Creating a free account will enable you to subscribe to our daily and weekly email newsletters, as well as customize your reading experience to show only the categories most relevant to you.
Signing up only take a few minutes, so why not give it a try and see what you've been missing out on.
It's time to act on mobile phone use while driving, say two senior Canadian physicians in an editorial published on bmj.com.
Charles and Barry Pless argue that, with a quarter of crashes in the United States now attributed to mobile phone use, "we can't wait for perfect evidence before acting.
Although there is still some uncertainty about the association between mobile phone use and risk of crashes, given the proliferation of mobile phones, the prevalence of distracted driving is undoubtedly increasing, they write.
Texting is the riskiest activity because the distraction is cognitive and visual, they explain. Handheld phone use (particularly when making or receiving calls) comes next, and hands-free use is probably the least dangerous.
Convincing causal associations are notoriously difficult to determine, particularly in this area, they say. However, physicians and policy makers "must often make decisions and act before they have solid proof."
They therefore decided to proceed by taking as "given" that the risk was "causal, substantial, and likely to grow unless more successful preventive measures are introduced."
They discuss possible interventions, such as education, legislation and technology, but point out that evidence supporting the effectiveness of education and legislation is inconsistent.
They believe the most promising solution to distracted driving caused by the mobile phone may be more technology. For example, software that prevents texting while driving or a signal jamming key that prevents mobile phone reception when the ignition is engaged.
"Ultimately, a technical solution is needed that blocks texting and conversations by drivers while permitting passengers to use their phones as they wish," they write. Until nudging works fully, they suggest regulatory bodies "must be instructed to incorporate the best available technological preventive measures into all new mobile phones and cars."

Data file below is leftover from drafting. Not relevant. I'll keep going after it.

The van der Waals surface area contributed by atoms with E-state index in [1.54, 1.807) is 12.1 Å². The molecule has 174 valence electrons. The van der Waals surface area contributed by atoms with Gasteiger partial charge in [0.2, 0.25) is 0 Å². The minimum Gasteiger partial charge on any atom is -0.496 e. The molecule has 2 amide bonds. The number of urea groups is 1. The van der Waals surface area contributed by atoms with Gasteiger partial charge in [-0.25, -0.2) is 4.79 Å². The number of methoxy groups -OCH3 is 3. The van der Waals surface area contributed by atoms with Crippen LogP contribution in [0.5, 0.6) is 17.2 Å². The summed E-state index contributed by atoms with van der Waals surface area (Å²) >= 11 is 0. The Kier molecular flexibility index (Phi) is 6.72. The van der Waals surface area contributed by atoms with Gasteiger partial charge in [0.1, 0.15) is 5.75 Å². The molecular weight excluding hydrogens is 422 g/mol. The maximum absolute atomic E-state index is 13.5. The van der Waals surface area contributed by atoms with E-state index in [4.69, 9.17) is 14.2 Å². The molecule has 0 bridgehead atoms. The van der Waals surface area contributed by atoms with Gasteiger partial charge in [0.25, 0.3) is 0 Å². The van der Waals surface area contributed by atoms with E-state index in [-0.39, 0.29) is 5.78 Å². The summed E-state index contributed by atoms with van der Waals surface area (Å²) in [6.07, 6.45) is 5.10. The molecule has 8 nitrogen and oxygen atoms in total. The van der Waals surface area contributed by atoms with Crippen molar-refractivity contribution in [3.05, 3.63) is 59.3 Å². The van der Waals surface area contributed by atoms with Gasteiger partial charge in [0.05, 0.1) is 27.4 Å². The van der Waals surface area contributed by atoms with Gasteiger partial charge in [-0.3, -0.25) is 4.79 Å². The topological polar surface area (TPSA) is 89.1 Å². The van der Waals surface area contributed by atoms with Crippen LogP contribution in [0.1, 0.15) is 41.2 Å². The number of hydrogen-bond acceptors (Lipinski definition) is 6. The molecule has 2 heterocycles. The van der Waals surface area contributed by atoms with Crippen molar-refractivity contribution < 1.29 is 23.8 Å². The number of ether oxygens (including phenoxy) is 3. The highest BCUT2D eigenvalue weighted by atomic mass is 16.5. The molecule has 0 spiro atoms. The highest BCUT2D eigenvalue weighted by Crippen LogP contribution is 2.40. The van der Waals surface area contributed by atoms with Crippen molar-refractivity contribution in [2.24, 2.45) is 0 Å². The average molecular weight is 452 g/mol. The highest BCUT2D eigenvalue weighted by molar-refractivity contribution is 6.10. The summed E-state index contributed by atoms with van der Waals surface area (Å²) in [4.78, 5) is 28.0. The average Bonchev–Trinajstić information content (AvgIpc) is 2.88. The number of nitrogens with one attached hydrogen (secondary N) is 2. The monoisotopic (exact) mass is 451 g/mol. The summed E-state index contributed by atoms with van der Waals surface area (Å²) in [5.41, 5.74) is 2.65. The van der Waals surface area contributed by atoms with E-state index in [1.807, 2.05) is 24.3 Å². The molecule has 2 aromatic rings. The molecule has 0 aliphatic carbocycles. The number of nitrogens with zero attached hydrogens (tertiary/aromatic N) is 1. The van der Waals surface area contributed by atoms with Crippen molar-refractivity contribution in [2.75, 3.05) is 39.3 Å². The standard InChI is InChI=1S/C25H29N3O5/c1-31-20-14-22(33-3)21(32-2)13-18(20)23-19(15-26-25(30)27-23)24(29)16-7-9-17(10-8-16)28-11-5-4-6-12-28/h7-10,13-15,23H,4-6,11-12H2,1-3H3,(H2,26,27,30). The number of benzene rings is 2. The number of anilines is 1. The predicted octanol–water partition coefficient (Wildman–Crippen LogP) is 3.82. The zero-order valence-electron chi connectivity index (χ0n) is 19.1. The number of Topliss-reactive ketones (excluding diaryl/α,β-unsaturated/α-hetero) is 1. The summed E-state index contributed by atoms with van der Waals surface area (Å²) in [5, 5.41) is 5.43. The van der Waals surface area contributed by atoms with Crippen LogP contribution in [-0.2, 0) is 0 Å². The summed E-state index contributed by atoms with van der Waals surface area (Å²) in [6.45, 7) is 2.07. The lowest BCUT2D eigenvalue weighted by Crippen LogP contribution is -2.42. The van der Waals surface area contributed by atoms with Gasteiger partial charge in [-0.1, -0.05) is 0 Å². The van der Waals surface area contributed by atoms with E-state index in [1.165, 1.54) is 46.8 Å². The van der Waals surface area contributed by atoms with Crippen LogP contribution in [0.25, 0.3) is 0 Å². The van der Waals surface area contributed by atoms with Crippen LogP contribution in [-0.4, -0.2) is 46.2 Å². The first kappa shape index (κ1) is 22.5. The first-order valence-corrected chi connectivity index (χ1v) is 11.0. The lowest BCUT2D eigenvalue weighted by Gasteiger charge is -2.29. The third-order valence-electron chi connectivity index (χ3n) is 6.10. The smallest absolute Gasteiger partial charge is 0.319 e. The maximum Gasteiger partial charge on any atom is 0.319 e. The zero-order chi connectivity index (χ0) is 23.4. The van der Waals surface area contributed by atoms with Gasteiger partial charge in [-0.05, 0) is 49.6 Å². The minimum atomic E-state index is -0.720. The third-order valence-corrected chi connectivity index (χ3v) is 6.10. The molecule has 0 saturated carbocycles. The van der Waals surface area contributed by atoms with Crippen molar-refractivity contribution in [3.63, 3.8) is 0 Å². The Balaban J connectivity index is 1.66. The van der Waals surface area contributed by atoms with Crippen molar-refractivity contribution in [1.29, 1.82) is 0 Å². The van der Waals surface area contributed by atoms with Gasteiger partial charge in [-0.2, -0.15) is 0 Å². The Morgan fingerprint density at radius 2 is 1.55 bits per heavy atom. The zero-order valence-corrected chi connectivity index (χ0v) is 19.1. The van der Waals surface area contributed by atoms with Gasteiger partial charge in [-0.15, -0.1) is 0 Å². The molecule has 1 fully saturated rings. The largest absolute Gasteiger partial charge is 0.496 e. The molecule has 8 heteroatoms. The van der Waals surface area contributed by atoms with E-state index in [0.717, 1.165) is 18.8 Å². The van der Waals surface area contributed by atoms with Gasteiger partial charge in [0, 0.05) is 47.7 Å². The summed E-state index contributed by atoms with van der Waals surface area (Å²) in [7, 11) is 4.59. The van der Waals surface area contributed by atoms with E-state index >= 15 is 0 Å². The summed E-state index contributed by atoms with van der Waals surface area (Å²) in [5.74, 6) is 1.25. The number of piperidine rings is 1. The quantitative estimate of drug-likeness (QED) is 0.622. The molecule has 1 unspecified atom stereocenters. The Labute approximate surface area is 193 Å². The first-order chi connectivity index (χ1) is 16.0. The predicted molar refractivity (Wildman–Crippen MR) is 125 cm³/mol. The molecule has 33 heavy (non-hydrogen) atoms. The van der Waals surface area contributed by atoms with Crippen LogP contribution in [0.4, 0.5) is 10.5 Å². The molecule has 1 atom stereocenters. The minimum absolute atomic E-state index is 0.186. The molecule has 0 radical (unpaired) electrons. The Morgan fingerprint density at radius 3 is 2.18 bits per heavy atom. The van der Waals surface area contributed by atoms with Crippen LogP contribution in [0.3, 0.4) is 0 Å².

They recall the long delay between the first scientific evidence and the public's recognition that drunk driving is unacceptable, and say "we cannot accept such a long process in the case of distracted driving."
Studies must continue, but ... "we cannot always wait for perfect evidence to act. Doing nothing, or avoiding the tough options, can have disastrous consequences," they conclude.
Mobile phones and driving, Authors: Charles Pless family physician, Barry Pless professor emeritus, McGill University, BMJ 2014 doi: 10.1136/bmj.g1193
Article adapted by Medical News Today from original press release. Click 'references' tab above for source.
Visit our Public Health category page for the latest news on this subject.
Please use one of the following formats to cite this article in your essay, paper or report:
BMJ. "Time to act on mobile phone use while driving, say experts." Medical News Today. MediLexicon, Intl., 5 Feb. 2014. Web.
16 Apr. 2014. <http://www.medicalnewstoday.com/releases/272147>
BMJ. (2014, February 5). "Time to act on mobile phone use while driving, say experts." Medical News Today. Retrieved from
Please note: If no author information is provided, the source is cited instead.
If you write about specific medications, operations, or procedures please do not name healthcare professionals by name.
For any corrections of factual information, or to contact our editorial team, please use our feedback form. Please send any medical news or health news press releases to:
Note: Any medical information published on this website is not intended as a substitute for informed medical advice and you should not take any action before consulting with a health care professional. For more information, please read our terms and conditions.
This page was printed from: http://www.medicalnewstoday.com/releases/272147.php
Visit www.medicalnewstoday.com for medical news and health news headlines posted throughout the day, every day.
© 2004-2014 All rights reserved. MNT (logo) is the registered trade mark of MediLexicon International Limited.